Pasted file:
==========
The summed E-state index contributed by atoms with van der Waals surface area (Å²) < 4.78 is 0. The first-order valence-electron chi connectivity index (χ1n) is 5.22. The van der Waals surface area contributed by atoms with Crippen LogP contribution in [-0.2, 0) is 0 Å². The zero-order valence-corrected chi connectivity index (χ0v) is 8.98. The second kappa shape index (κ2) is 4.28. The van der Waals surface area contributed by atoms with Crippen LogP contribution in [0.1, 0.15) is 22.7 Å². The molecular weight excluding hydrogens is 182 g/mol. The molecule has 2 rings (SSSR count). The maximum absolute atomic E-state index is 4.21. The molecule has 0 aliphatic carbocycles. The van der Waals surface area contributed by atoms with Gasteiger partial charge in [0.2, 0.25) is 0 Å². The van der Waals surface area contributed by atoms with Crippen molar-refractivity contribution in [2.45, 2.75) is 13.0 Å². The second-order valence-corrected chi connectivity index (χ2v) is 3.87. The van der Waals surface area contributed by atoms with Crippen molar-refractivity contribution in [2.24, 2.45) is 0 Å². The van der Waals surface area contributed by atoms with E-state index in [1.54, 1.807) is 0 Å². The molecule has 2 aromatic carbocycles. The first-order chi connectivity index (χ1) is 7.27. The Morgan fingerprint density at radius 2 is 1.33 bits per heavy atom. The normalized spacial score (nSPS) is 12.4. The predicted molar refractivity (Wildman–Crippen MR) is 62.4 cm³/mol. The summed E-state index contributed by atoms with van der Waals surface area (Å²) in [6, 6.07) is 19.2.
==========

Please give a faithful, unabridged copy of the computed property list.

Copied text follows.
The summed E-state index contributed by atoms with van der Waals surface area (Å²) < 4.78 is 0. The first-order valence-electron chi connectivity index (χ1n) is 5.22. The van der Waals surface area contributed by atoms with Crippen LogP contribution in [-0.2, 0) is 0 Å². The zero-order valence-corrected chi connectivity index (χ0v) is 8.98. The second kappa shape index (κ2) is 4.28. The van der Waals surface area contributed by atoms with Crippen LogP contribution in [0.1, 0.15) is 22.7 Å². The molecular weight excluding hydrogens is 182 g/mol. The molecule has 2 rings (SSSR count). The maximum absolute atomic E-state index is 4.21. The molecule has 0 aliphatic carbocycles. The van der Waals surface area contributed by atoms with Gasteiger partial charge in [0.2, 0.25) is 0 Å². The van der Waals surface area contributed by atoms with Crippen molar-refractivity contribution in [2.45, 2.75) is 13.0 Å². The second-order valence-corrected chi connectivity index (χ2v) is 3.87. The van der Waals surface area contributed by atoms with Crippen molar-refractivity contribution in [2.24, 2.45) is 0 Å². The van der Waals surface area contributed by atoms with E-state index in [1.54, 1.807) is 0 Å². The molecule has 2 aromatic carbocycles. The first-order chi connectivity index (χ1) is 7.27. The Morgan fingerprint density at radius 2 is 1.33 bits per heavy atom. The normalized spacial score (nSPS) is 12.4. The predicted molar refractivity (Wildman–Crippen MR) is 62.4 cm³/mol. The summed E-state index contributed by atoms with van der Waals surface area (Å²) in [6, 6.07) is 19.2.